GREENVILLE — Social media feeds and television broadcasts have been inundated with discussions of hurricane relief and gun violence tragedies from harrowing stories of survival to honoring the lost. Children will undoubtedly be exposed to these pieces of history, and the exposure can make more of an impact people often realize.
Hurricanes Harvey and Irma caused extreme destruction leaving millions homeless, without power and in dire need of assistance. On the heels of these two natural disasters, the nation was gripped by the terrible shooting rampage in Las Vegas only a few weeks later. Earlier this month, four U.S. soldiers were killed in an ambush in Niger.
As they always do, hurricanes will return each fall. Shootings of all types are becoming a fixation on the nightly news. Sadly, our nation will likely to continue to be involved in deadly conflicts abroad.
Children will undoubtedly be exposed to these stories as the news cycle churns out story after story. Churches will pray, communities will hold relief drives and a nation will unify to heal. So, how does this affect children?
Children can experience secondary trauma or emotional duress that results when a person hears about a firsthand trauma experienced by another person. This can cause children to experience nightmares. Children can have difficulty concentrating in school, have behavior and mood changes, fear separation, and exhibit symptoms of anxiety and depression.
We asked the experts at East Carolina University to provide tips for discussing these events with children to make sure they are processing the information and associated emotions in a healthy way.
No matter the outcome of a disaster, parents should reassure their children they are safe and will be taken care of — two essential elements children need to feel.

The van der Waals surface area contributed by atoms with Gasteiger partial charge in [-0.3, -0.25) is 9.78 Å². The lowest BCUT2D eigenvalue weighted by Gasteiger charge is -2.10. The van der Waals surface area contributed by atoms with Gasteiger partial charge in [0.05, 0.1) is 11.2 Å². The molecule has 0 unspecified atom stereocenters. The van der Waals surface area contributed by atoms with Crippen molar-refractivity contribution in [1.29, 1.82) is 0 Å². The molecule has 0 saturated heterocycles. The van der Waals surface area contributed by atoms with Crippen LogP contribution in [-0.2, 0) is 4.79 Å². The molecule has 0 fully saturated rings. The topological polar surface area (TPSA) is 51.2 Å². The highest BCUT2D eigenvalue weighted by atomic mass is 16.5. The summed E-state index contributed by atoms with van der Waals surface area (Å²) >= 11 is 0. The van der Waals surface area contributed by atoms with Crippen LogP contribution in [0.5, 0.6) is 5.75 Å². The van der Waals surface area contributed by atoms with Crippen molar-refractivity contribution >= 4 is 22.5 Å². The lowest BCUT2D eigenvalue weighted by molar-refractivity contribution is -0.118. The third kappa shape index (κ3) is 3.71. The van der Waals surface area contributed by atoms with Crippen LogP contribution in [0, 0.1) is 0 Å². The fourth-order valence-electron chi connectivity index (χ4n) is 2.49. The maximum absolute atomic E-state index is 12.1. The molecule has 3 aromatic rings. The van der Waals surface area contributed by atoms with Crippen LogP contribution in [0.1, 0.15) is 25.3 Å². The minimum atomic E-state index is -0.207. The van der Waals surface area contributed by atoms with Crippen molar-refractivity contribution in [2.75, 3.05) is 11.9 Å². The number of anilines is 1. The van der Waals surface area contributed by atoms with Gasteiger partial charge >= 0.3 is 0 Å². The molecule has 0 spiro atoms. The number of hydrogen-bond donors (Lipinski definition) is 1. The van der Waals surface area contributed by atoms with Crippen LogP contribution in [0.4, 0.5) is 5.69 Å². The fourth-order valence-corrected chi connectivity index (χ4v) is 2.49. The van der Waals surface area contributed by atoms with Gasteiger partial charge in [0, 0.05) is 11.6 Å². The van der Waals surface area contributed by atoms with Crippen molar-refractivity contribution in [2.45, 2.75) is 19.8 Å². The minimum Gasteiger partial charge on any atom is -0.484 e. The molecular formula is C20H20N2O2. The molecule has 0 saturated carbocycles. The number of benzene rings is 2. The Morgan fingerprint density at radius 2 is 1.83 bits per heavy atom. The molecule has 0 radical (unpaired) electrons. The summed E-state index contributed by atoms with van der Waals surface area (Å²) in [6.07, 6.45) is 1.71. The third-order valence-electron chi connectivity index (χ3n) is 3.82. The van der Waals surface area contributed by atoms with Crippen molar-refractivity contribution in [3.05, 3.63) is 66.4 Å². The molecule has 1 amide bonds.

“Children do not have the cognitive ability to rationalize exaggerated comments. If they overhear an adult say, ‘The world will end,’ children believe the world will end,” said Dr. Sheresa Blanchard, assistant professor of human development and family science in ECU’s College of Health and Human Performance.
These kinds of statements can lead to fear and uncertainty.
What do they know
Though parents may limit what children view or hear at home about recent tragedies, it’s harder to completely shield them from conversations at school or social media posts. Dr. Erin Roberts, clinic director of the ECU Family Therapy Clinic, suggests parents ask their children what they know about recent events to get an idea of their understanding.
“Give children the space and the opportunity to share their emotions too and ask questions. Ask them how they feel about what they’ve seen and heard,” she said.
Melissa Nolan, director of ECU’s Nancy Darden Child Development Center, says that it’s OK to be honest with your children and share what you are feeling in a way that is appropriate for their age.
“Don’t give children more information than what they want,” said Nolan.
She suggests encouraging children to ask questions and for adults to stick with short, honest answers.
“Adults tend to give too much information,” she added.
“Kids are really good at noticing when we are upset,” said Roberts. “If they ask what’s bothering you, it’s OK to be honest with them that recent events have made you sad. Ask them how they feel, too.”
Choose your words and actions carefully
Children and teens pick up on changes in a parent’s demeanor and may overhear conversations at home.
“Be aware of your moods and behavior and if it’s changed due to recent events,” said Roberts.
It can be confusing for children if the actions and words of their parents show they are upset but they tell their children everything is fine, said Roberts.
“We don’t want to put too much on our children but it is OK to model how to identify your emotions and state them out loud,” she said.
Take care of yourself
It’s important for adults to know what they’re watching and how it is affecting them.
Roberts said we know ourselves best and if adults aren’t taking care of themselves and are taking in a lot of information from the media, they could become anxious and project their anxiety, fear or anger onto their children unintentionally.
“Take a few deep breaths, reflect on how this may be affecting you and do something that helps you take care of yourself,” said Roberts.
She suggests a relaxing bath, talking to a friend, going to therapy or getting involved in efforts to support victims of the tragedy.
“Taking care of yourself will give you more space to be able to be there for your children,” she said.